Remission: a period of time when an illness improves.
“Be joyful in hope, patient in affliction” Romans 12:12

For me, remission did not bring to mind the words release, relief and healing, but felt more like the disease was lurking, insidious, and threatening.

After being discharged from hospital to do my final oral exam, I continued to present with acute symptoms and signs of ulcerative colitis. I had lost twelve kilograms which meant that basic activities like eating and walking used up so much energy that I needed to sleep for hours afterwards. The frustration was immense as I struggled with being unable to use the strength of my mind to make my body function.

Although the exact cause of ulcerative colitis has not been conclusively proven, it is believed to result from a malfunctioning immune system, genetic defects or exposure to certain environmental factors or a combination of all three. My grandfather died of colon cancer, and my father had his colon removed because his ulcerative colitis became so severe that death was imminent. My ulcerative colitis was thought to be triggered by bilharzia which I most likely developed whilst doing some seriously rough backpacking around Madagascar for my twenty-first birthday.

But my malfunctioning immune system was the most difficult to control after I was discharged from hospital. My white blood cells, which are part the immune systems fighting response, were being directed against my own body tissue causing chronic inflammation. Wanting to exhaust all options before considering surgery, my gastroenterologist put me on tablets used to treat leukaemia which radically reduced my white blood cell count. I had a standing Wednesday afternoon appointment with my GP to take blood to check on my white and red blood cells and adjust my medication accordingly. I was also on high doses of cortisone which had unpleasant side effects like sleeplessness, nightmares, increased facial and body hair, thinning skin, joint pain and probably the worst for me was a big round swollen face.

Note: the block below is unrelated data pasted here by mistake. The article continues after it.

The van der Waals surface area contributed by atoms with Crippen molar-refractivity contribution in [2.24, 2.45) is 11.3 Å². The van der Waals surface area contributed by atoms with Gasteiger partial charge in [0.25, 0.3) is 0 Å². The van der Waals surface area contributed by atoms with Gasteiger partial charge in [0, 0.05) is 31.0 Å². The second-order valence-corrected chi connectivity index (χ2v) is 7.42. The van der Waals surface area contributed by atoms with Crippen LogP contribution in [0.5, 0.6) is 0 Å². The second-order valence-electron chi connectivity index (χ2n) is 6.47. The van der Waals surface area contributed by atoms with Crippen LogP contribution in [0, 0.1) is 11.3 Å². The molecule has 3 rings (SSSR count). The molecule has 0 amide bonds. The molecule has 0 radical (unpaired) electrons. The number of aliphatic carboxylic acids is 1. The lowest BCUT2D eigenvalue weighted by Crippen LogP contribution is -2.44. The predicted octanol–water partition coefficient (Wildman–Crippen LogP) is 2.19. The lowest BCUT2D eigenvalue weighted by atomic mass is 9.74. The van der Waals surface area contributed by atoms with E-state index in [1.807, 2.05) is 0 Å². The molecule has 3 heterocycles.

But hope became reality and I was cautiously declared sufficiently healthy to start my eight month backpacking journey around Eastern and Western Europe, the UK and Scandinavia with my great friend, Nicole. Our first adventure was a Contiki ski trip in Austria with another school friend and lots and lots of Australians. Truly amazing to be skiing two months after being so acutely ill. We skied most of the day and went out most of the night, laughing continually in the freedom and the experiences shared with old friends and new acquaintances. It was eight months of wondrous restoration of health and a time to re-evaluate and reflect. My disease was considered in remission. And the longer I was healthy, the less threatening that word felt.

It was too, a time of questioning my faith, particularly the power of prayer and the promises of God. I came to an understanding that healing comes in many forms. But my faith wavered as I felt far from God. Hope, like healing, also comes in many forms. An Australian that we’d met skiing and who then joined Nicole and me periodically along our travels, shared with me one night that there was something in me that spoke of God. This was a man who had shared our rather wild skiing trip and our total freedom from external expectations or confines. It was then that I realized that even though I felt people at home expected me to behave in a particular way according to, among other things, how I had been parented, which school I attended, who my friends were, which opportunities I had been given and if I attended church or not, the core of me was not defined by any of that. A revelation that brought much freedom and set me on the path of true and deep healing that felt less like remission and more like a cure.

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